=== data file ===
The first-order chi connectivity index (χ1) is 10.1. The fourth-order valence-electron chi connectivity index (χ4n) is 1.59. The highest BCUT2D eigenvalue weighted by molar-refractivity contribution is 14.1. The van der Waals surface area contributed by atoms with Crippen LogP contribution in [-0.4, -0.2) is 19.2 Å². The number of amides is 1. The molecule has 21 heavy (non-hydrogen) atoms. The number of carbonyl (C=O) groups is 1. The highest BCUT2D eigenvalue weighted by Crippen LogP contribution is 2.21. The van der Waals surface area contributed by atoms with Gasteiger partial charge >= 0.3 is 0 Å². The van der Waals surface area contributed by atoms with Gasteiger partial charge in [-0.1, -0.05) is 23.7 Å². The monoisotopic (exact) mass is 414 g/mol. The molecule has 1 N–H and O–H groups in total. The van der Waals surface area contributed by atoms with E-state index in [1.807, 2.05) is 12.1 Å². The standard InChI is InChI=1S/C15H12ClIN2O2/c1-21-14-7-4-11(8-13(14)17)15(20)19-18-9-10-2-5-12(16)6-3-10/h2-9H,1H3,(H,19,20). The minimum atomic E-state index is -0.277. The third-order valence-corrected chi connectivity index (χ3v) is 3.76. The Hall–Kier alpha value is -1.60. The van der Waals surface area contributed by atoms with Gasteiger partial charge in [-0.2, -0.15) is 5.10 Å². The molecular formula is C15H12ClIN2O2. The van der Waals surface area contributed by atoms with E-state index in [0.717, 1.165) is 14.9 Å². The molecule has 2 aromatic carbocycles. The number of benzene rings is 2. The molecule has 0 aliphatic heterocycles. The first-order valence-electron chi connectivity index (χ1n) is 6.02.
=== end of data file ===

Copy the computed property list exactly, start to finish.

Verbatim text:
The first-order chi connectivity index (χ1) is 10.1. The fourth-order valence-electron chi connectivity index (χ4n) is 1.59. The highest BCUT2D eigenvalue weighted by molar-refractivity contribution is 14.1. The van der Waals surface area contributed by atoms with Crippen LogP contribution in [-0.4, -0.2) is 19.2 Å². The number of amides is 1. The molecule has 21 heavy (non-hydrogen) atoms. The number of carbonyl (C=O) groups is 1. The highest BCUT2D eigenvalue weighted by Crippen LogP contribution is 2.21. The van der Waals surface area contributed by atoms with Gasteiger partial charge >= 0.3 is 0 Å². The van der Waals surface area contributed by atoms with Gasteiger partial charge in [-0.1, -0.05) is 23.7 Å². The monoisotopic (exact) mass is 414 g/mol. The molecule has 1 N–H and O–H groups in total. The van der Waals surface area contributed by atoms with E-state index in [1.807, 2.05) is 12.1 Å². The standard InChI is InChI=1S/C15H12ClIN2O2/c1-21-14-7-4-11(8-13(14)17)15(20)19-18-9-10-2-5-12(16)6-3-10/h2-9H,1H3,(H,19,20). The minimum atomic E-state index is -0.277. The third-order valence-corrected chi connectivity index (χ3v) is 3.76. The Hall–Kier alpha value is -1.60. The van der Waals surface area contributed by atoms with Gasteiger partial charge in [-0.2, -0.15) is 5.10 Å². The molecular formula is C15H12ClIN2O2. The van der Waals surface area contributed by atoms with E-state index in [0.717, 1.165) is 14.9 Å². The molecule has 2 aromatic carbocycles. The number of benzene rings is 2. The molecule has 0 aliphatic heterocycles. The first-order valence-electron chi connectivity index (χ1n) is 6.02.